Postpartum haemorrhage (PPH) - defined as the loss of more than 500 mL of blood within 24 hours after birth - is the leading cause of maternal mortality worldwide. It affects an estimated 24 million women each year and results in around 70 000 deaths - mostly in low and middle-income countries - equivalent to 1 death every 7 minutes.
Dr Pascale Allotey, Director of Sexual and Reproductive Health and Research at WHO and head of the United Nations’ Special Programme of Research, Development and Research Training in Human Reproduction (HRP) said:
"Postpartum haemorrhage is scary, not always predictable, but absolutely treatable. Nonetheless, its impacts around the world are tragic.
"No woman should fear for her life when giving birth. Effective solutions to tackle postpartum bleeding need to be available and accessible so that all women can experience a safe birth and a healthy future with their families."
The study, which involved over 200 000 women in four countries, found that objectively measuring blood loss using a simple, low-cost collection device called a ’drape’ and bundling together WHO-recommended treatments - rather than offering them sequentially - resulted in dramatic improvements in outcomes for women. Severe bleeding - when a woman loses more than a litre of blood after birth - was reduced by 60%, and they were less likely to die.
There was also a substantial reduction in the rate of blood transfusions for bleeding, which is of particular importance in low-income countries where blood is a scarce and expensive resource.
This new approach to treating postpartum haemorrhage could radically improve women’s chances of surviving childbirth globally
Professor Arri Coomarasamy
Professor Arri Coomarasamy, who led the trial and is the Co-Director of the WHO Collaborating Centre on Global Women’s Health at the University of Birmingham said:
"This new approach to treating postpartum haemorrhage could radically improve women’s chances of surviving childbirth globally, helping them get the treatment they need when they need it.
"Time is of the essence when responding to postpartum bleeding, so interventions that eliminate delays in diagnosis or treatment should be gamechangers for maternal health."
Currently, a major challenge in responding to PPH is that it is often detected too late to respond effectively. Most providers use visual inspection to assess bleeding, which tends to underestimate blood loss and can lead to life-threatening delays in treatment. When treatment is provided, this is typically done in a sequential manner with gaps between each intervention - costing more time if the first options are not effective.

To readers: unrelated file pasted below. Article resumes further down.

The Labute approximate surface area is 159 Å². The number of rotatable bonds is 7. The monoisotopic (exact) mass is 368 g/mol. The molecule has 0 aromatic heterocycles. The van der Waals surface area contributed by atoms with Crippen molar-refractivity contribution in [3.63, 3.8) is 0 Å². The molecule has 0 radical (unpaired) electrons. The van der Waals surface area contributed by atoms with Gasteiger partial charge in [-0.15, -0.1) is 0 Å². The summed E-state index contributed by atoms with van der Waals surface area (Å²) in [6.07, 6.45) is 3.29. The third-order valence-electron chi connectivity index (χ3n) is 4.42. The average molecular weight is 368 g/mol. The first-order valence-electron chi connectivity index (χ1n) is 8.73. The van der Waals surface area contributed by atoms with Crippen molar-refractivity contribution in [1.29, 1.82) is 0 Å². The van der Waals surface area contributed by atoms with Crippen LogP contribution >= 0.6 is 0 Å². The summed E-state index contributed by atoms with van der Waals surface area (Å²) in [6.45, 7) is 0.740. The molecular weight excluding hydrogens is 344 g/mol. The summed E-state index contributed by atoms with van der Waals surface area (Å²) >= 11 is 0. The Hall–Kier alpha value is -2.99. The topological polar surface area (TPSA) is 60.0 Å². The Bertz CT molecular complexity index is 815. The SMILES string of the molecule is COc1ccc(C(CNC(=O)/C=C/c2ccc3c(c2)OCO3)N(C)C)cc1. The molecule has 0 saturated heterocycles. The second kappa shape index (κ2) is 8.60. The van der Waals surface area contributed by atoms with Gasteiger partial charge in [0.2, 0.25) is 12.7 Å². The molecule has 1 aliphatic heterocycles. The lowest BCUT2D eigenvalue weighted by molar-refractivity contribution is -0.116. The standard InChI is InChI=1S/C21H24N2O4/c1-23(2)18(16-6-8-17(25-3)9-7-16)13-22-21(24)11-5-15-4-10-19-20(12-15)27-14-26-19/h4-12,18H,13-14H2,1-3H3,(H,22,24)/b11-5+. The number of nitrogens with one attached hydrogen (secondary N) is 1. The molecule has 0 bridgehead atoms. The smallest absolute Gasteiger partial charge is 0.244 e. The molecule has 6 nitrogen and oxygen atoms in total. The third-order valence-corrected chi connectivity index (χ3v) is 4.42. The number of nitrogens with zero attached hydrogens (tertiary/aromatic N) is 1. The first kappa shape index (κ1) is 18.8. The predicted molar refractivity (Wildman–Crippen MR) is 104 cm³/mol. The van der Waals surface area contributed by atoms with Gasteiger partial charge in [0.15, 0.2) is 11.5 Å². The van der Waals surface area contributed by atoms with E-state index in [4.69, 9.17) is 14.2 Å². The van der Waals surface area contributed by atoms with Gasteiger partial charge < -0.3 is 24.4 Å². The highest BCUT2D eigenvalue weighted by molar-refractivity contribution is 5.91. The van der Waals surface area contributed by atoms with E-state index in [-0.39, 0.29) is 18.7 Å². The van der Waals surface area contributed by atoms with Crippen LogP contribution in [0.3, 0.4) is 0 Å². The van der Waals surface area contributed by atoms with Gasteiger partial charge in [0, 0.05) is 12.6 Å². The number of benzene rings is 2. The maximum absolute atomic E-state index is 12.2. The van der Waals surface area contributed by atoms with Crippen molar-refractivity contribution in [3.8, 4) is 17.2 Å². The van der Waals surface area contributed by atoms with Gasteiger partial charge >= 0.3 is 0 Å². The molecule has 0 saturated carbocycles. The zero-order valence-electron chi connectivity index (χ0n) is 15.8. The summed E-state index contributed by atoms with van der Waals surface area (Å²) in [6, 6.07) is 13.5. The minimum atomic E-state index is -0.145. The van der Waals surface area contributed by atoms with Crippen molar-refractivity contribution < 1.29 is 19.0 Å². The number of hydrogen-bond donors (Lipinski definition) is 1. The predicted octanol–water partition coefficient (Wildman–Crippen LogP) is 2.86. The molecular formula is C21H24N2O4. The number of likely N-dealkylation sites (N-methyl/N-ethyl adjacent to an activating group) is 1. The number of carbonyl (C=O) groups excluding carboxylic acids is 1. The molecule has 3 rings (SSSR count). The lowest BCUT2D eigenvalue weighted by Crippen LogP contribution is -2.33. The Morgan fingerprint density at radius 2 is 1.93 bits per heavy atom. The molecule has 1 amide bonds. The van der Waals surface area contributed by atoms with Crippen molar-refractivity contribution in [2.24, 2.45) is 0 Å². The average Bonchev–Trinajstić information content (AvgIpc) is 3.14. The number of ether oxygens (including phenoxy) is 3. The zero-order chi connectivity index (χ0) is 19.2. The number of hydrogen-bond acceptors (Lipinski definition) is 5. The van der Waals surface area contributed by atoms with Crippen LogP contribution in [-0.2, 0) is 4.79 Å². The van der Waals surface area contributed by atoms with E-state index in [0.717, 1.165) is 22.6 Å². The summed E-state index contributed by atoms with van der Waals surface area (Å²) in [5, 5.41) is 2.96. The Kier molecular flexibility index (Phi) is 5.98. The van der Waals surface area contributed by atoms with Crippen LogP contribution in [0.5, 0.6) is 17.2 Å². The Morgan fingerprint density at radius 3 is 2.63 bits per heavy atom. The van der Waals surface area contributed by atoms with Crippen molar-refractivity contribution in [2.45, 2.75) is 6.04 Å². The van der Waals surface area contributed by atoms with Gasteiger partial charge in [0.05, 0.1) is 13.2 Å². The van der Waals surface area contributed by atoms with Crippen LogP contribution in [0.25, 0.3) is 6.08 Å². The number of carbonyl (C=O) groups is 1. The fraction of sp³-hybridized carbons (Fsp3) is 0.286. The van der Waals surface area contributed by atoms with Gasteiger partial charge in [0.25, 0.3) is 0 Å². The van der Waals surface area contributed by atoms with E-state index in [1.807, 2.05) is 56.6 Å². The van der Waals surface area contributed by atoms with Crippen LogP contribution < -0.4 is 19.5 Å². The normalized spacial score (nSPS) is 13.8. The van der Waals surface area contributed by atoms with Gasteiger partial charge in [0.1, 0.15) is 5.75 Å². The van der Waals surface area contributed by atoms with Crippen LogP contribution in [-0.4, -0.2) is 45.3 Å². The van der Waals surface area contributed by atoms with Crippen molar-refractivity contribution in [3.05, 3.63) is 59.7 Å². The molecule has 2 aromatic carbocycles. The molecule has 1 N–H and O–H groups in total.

The recommended E-MOTIVE package includes early and accurate detection of PPH using a blood-collection drape. This is complemented by an immediate treatment bundle where indicated, including uterine massage, medicines to contract the womb and stop the bleeding, intravenous fluid administration, an examination and, when needed, escalation to advanced care. In the trial, the E-MOTIVE intervention was supported with an implementation strategy consisting of specific training, PPH trolleys or carry cases, engagement of local champions, audits and feedback. All components of the E-MOTIVE intervention can be performed by midwives.
This research responds to one of the top research priorities identified by more than 130 experts from over 50 countries at the first Global Summit on PPH convened by WHO and HRP in March this year. The Summit marked the start of a collaborative global initiative aiming to substantially reduce the burden of PPH and its consequences in lowand middle-income countries.
The main results of this study are published today in the New England Journal of Medicine.
The parallel-cluster randomized trial was a partnership between the WHO Collaborating Centre on Global Women’s Health at the University of Birmingham, United Kingdom, and WHO, with the study conducted in 80 hospitals across Kenya, Nigeria, South Africa and Tanzania.
The University of Birmingham is ranked amongst the world’s top 100 institutions. Its work brings people from across the world to Birmingham, including researchers, teachers and more than 6,500 international students from over 150 countries.
The University of Birmingham is a founding member of Birmingham Health Partners (BHP), a strategic alliance which transcends organisational boundaries to rapidly translate healthcare research findings into new diagnostics, drugs and devices for patients. Birmingham Health Partners is a strategic alliance between seven organisations who collaborate to bring healthcare innovations through to clinical application:
- University of Birmingham
- University Hospitals Birmingham NHS Foundation Trust
- Birmingham Women’s and Children’s Hospitals NHS Foundation Trust
- Aston University
- The Royal Orthopaedic Hospital NHS Foundation Trust
- Sandwell and West Birmingham Hospitals NHS Trust
- West Midlands Academic Health Science Network
- Birmingham and Solihull Mental Health NHS Foundation Trust